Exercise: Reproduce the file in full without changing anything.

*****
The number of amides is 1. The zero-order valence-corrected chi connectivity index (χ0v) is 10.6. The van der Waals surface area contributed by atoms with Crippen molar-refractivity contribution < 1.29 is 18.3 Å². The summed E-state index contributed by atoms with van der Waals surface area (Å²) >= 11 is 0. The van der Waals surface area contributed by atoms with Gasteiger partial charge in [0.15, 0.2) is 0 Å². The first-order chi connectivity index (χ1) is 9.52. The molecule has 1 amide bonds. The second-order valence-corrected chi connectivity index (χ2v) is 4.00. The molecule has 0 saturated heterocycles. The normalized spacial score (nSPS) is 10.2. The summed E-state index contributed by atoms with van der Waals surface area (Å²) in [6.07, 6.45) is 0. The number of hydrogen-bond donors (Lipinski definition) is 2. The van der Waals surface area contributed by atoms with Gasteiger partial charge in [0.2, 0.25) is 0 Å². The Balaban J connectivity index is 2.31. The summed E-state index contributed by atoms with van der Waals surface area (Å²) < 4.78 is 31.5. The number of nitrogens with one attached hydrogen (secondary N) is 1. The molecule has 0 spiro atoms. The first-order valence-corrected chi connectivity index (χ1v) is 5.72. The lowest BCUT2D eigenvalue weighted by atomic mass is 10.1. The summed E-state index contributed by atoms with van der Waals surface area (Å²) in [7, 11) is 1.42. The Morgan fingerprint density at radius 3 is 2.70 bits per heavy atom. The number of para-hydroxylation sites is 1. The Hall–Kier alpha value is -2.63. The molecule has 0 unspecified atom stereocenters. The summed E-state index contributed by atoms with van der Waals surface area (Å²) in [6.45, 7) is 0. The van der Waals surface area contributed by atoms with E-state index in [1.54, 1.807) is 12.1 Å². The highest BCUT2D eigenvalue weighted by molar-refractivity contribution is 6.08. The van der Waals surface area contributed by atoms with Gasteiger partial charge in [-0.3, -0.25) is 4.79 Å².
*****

The number of amides is 1. The zero-order valence-corrected chi connectivity index (χ0v) is 10.6. The van der Waals surface area contributed by atoms with Crippen molar-refractivity contribution < 1.29 is 18.3 Å². The summed E-state index contributed by atoms with van der Waals surface area (Å²) >= 11 is 0. The van der Waals surface area contributed by atoms with Gasteiger partial charge in [0.15, 0.2) is 0 Å². The first-order chi connectivity index (χ1) is 9.52. The molecule has 1 amide bonds. The second-order valence-corrected chi connectivity index (χ2v) is 4.00. The molecule has 0 saturated heterocycles. The normalized spacial score (nSPS) is 10.2. The summed E-state index contributed by atoms with van der Waals surface area (Å²) in [6.07, 6.45) is 0. The number of hydrogen-bond donors (Lipinski definition) is 2. The van der Waals surface area contributed by atoms with Gasteiger partial charge in [0.2, 0.25) is 0 Å². The Balaban J connectivity index is 2.31. The summed E-state index contributed by atoms with van der Waals surface area (Å²) < 4.78 is 31.5. The number of nitrogens with one attached hydrogen (secondary N) is 1. The molecule has 0 spiro atoms. The first-order valence-corrected chi connectivity index (χ1v) is 5.72. The lowest BCUT2D eigenvalue weighted by atomic mass is 10.1. The summed E-state index contributed by atoms with van der Waals surface area (Å²) in [7, 11) is 1.42. The Morgan fingerprint density at radius 3 is 2.70 bits per heavy atom. The number of para-hydroxylation sites is 1. The Hall–Kier alpha value is -2.63. The molecule has 0 unspecified atom stereocenters. The summed E-state index contributed by atoms with van der Waals surface area (Å²) in [6.45, 7) is 0. The van der Waals surface area contributed by atoms with E-state index in [1.54, 1.807) is 12.1 Å². The highest BCUT2D eigenvalue weighted by molar-refractivity contribution is 6.08. The van der Waals surface area contributed by atoms with Gasteiger partial charge in [-0.3, -0.25) is 4.79 Å².